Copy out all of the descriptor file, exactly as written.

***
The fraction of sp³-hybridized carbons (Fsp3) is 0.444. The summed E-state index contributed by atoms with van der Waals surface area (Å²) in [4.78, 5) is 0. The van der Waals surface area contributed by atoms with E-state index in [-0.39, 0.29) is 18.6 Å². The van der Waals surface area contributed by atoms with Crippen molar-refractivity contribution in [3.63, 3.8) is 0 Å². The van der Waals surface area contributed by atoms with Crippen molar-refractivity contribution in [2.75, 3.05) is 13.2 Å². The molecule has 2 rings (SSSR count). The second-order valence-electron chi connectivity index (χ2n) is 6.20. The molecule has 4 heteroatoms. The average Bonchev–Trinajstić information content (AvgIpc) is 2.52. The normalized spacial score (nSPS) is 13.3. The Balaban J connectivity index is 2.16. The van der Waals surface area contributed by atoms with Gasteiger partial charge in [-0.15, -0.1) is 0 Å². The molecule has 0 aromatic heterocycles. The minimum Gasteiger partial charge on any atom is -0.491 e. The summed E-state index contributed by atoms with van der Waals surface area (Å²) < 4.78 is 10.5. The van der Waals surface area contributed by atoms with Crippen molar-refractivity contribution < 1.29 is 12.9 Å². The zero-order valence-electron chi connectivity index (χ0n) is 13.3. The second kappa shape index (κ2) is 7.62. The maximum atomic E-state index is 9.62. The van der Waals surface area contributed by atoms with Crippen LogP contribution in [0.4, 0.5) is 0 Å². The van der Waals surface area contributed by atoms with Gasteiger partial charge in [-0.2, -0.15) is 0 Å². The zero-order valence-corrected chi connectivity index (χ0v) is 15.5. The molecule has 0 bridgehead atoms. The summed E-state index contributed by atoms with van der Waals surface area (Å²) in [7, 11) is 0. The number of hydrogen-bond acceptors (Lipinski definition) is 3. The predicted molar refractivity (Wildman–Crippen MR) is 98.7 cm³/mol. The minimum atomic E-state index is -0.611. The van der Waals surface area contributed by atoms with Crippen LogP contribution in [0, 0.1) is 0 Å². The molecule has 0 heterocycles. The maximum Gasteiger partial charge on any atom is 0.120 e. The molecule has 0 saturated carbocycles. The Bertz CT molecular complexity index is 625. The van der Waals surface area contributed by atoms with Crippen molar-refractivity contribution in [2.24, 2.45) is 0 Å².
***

The fraction of sp³-hybridized carbons (Fsp3) is 0.444. The summed E-state index contributed by atoms with van der Waals surface area (Å²) in [4.78, 5) is 0. The van der Waals surface area contributed by atoms with E-state index in [-0.39, 0.29) is 18.6 Å². The van der Waals surface area contributed by atoms with Crippen molar-refractivity contribution in [3.63, 3.8) is 0 Å². The van der Waals surface area contributed by atoms with Crippen molar-refractivity contribution in [2.75, 3.05) is 13.2 Å². The molecule has 2 rings (SSSR count). The second-order valence-electron chi connectivity index (χ2n) is 6.20. The molecule has 4 heteroatoms. The average Bonchev–Trinajstić information content (AvgIpc) is 2.52. The normalized spacial score (nSPS) is 13.3. The Balaban J connectivity index is 2.16. The van der Waals surface area contributed by atoms with Gasteiger partial charge in [-0.15, -0.1) is 0 Å². The molecule has 0 aromatic heterocycles. The minimum Gasteiger partial charge on any atom is -0.491 e. The summed E-state index contributed by atoms with van der Waals surface area (Å²) < 4.78 is 10.5. The van der Waals surface area contributed by atoms with Crippen molar-refractivity contribution < 1.29 is 12.9 Å². The zero-order valence-electron chi connectivity index (χ0n) is 13.3. The second kappa shape index (κ2) is 7.62. The maximum atomic E-state index is 9.62. The van der Waals surface area contributed by atoms with Crippen LogP contribution in [0.4, 0.5) is 0 Å². The van der Waals surface area contributed by atoms with Gasteiger partial charge in [-0.2, -0.15) is 0 Å². The zero-order valence-corrected chi connectivity index (χ0v) is 15.5. The molecule has 0 bridgehead atoms. The summed E-state index contributed by atoms with van der Waals surface area (Å²) in [7, 11) is 0. The number of hydrogen-bond acceptors (Lipinski definition) is 3. The predicted molar refractivity (Wildman–Crippen MR) is 98.7 cm³/mol. The minimum atomic E-state index is -0.611. The van der Waals surface area contributed by atoms with Crippen LogP contribution in [0, 0.1) is 0 Å². The molecule has 0 heterocycles. The maximum Gasteiger partial charge on any atom is 0.120 e. The molecule has 0 saturated carbocycles. The Bertz CT molecular complexity index is 625. The van der Waals surface area contributed by atoms with Crippen molar-refractivity contribution in [2.24, 2.45) is 0 Å².